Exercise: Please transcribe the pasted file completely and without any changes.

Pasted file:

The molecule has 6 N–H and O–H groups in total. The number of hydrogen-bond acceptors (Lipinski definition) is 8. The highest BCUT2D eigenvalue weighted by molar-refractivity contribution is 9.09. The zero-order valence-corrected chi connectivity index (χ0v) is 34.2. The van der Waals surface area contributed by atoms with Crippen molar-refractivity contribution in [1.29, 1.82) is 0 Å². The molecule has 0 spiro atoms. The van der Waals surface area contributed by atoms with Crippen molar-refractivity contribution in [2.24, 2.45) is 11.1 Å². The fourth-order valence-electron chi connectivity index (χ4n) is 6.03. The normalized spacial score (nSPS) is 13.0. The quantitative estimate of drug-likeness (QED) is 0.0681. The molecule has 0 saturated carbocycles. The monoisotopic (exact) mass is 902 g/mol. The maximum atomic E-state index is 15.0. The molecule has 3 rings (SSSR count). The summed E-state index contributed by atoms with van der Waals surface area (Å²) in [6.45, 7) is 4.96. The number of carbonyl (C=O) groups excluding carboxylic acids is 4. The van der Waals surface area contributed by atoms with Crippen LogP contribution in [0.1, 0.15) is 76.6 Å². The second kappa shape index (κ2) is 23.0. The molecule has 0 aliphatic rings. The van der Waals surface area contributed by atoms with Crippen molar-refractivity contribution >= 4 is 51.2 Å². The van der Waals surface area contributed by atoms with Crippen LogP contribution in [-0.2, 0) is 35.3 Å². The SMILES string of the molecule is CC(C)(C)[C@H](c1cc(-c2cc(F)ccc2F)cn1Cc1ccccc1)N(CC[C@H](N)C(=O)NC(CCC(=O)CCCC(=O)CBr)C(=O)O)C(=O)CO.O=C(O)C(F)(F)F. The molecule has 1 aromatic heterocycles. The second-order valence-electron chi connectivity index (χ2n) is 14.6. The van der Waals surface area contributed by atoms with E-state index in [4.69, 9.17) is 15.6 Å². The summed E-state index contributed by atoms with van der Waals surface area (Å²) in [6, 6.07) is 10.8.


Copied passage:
The molecule has 6 N–H and O–H groups in total. The number of hydrogen-bond acceptors (Lipinski definition) is 8. The highest BCUT2D eigenvalue weighted by molar-refractivity contribution is 9.09. The zero-order valence-corrected chi connectivity index (χ0v) is 34.2. The van der Waals surface area contributed by atoms with Crippen molar-refractivity contribution in [1.29, 1.82) is 0 Å². The molecule has 0 spiro atoms. The van der Waals surface area contributed by atoms with Crippen molar-refractivity contribution in [2.24, 2.45) is 11.1 Å². The fourth-order valence-electron chi connectivity index (χ4n) is 6.03. The normalized spacial score (nSPS) is 13.0. The quantitative estimate of drug-likeness (QED) is 0.0681. The molecule has 0 saturated carbocycles. The monoisotopic (exact) mass is 902 g/mol. The maximum atomic E-state index is 15.0. The molecule has 3 rings (SSSR count). The summed E-state index contributed by atoms with van der Waals surface area (Å²) in [6.45, 7) is 4.96. The number of carbonyl (C=O) groups excluding carboxylic acids is 4. The van der Waals surface area contributed by atoms with Crippen LogP contribution in [0.1, 0.15) is 76.6 Å². The second kappa shape index (κ2) is 23.0. The molecule has 0 aliphatic rings. The van der Waals surface area contributed by atoms with Crippen molar-refractivity contribution >= 4 is 51.2 Å². The van der Waals surface area contributed by atoms with Crippen LogP contribution in [-0.2, 0) is 35.3 Å². The SMILES string of the molecule is CC(C)(C)[C@H](c1cc(-c2cc(F)ccc2F)cn1Cc1ccccc1)N(CC[C@H](N)C(=O)NC(CCC(=O)CCCC(=O)CBr)C(=O)O)C(=O)CO.O=C(O)C(F)(F)F. The molecule has 1 aromatic heterocycles. The second-order valence-electron chi connectivity index (χ2n) is 14.6. The van der Waals surface area contributed by atoms with E-state index in [4.69, 9.17) is 15.6 Å². The summed E-state index contributed by atoms with van der Waals surface area (Å²) in [6, 6.07) is 10.8.